Urban Outfitters (Nasdaq: URBN ) is engaging in a little urban warfare with Forever 21 -- it's alleging that Forever 21 has infringed on its copyrights related to some garments that it sells through its Anthropologie concept.
This isn't the first time Forever 21 has been accused of such activities -- by Urban Outfitters or by other retailers. The lengthy list of complainants has included bebe Stores (Nasdaq: BEBE ) , Diane Van Furstenberg, Anna Sui, and Gwen Stefani's Harajuku Lovers brand. Women's Wear Daily reported that, at the very least, 18 similar suits have been filed against Forever 21 since the beginning of this year.
Of course, high-end brands and retailers have plenty of reason to be worried about getting their designs knocked off for cheap. Like Charlotte Russe (Nasdaq: CHIC ) and H&M, Forever 21 provides fast fashion at a bargain price, a trend that's been hot in retail here lately. Even though many will always prefer the actual brand, a lot of female shoppers are crazy about the idea of getting high-fashion looks fast and at a good price. Another problem is that in our high-speed culture, copied designs are apparently hitting fast-fashion racks quicker than the original designer apparel does in some cases. Yikes! It's easy to see there's a problem here, for the high-end designers and retailers, anyway.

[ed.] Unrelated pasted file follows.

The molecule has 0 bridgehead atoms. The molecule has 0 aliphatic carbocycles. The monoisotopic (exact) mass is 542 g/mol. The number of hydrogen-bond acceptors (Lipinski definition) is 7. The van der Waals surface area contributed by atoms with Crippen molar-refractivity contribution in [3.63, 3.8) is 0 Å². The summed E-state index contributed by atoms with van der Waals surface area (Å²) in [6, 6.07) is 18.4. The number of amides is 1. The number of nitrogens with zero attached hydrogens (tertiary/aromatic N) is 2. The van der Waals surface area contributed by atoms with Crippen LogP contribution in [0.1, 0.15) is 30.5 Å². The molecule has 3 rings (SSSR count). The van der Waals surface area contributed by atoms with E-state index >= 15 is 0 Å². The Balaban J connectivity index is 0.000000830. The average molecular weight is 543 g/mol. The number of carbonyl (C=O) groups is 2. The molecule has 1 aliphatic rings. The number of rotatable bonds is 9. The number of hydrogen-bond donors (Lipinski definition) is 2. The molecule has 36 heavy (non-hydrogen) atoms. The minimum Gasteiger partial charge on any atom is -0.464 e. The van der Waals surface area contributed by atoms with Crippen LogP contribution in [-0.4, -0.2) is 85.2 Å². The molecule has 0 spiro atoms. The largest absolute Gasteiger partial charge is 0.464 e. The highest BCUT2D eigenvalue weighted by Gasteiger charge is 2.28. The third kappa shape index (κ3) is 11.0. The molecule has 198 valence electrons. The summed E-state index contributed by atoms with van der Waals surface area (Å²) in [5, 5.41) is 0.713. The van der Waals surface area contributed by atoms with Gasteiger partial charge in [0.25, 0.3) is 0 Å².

In an interesting aside, it's a little ironic that even though Forever 21's repeatedly getting into trouble for allegedly copying other designs, it's also a company that features the Bible verse John 3:16 on the bottom of its shopping bags. A little Googling reveals that designer Anna Sui has a T-shirt out that incorporates a picture of Forever 21's founders on a "Wanted"-style poster, with "Thou Shalt Not Steal" printed at the bottom.
Ah, fashion. There's a fine, fine line between tweaking the going trends and outright copying. No retailers are exempt from this issue, even though it gets a lot less attention than, say, copyright tangles in the media realm. Not even Urban Outfitters itself is exempt from scrutiny -- there's a blog called Urban Counterfeiters that purports to keep consumers aware of "reports from small companies and artists who have been taken advantage of by large corporations" in regard to designs. However, it looks as though that blog has been dead since last March, so somebody's missing a lot of the current fireworks in the Forever 21 arena.
As an Urban Outfitters shareholder, I understand that when the company defends its intellectual property, it's engaging in a logical part of its business. Besides, the idea of exact knock-offs is pretty distasteful to anyone who has any respect for creativity at all. However, that doesn't mean these issues aren't muddy -- after all, fashion has always had an element of imitation (it's a form of flattery, I guess), given companies' needs to tap into every season's trends.
Last but not least, though, while this issue may start to become a big risk for fast-fashion companies, maybe some slower retailers need to take some lessons from their swifter rivals. It appears there's room for operations to be achieved faster and more efficiently, and that may simply require some innovation. Blatant knockoffs may not be fair play, but doing things faster and cheaper is a desired competitive angle.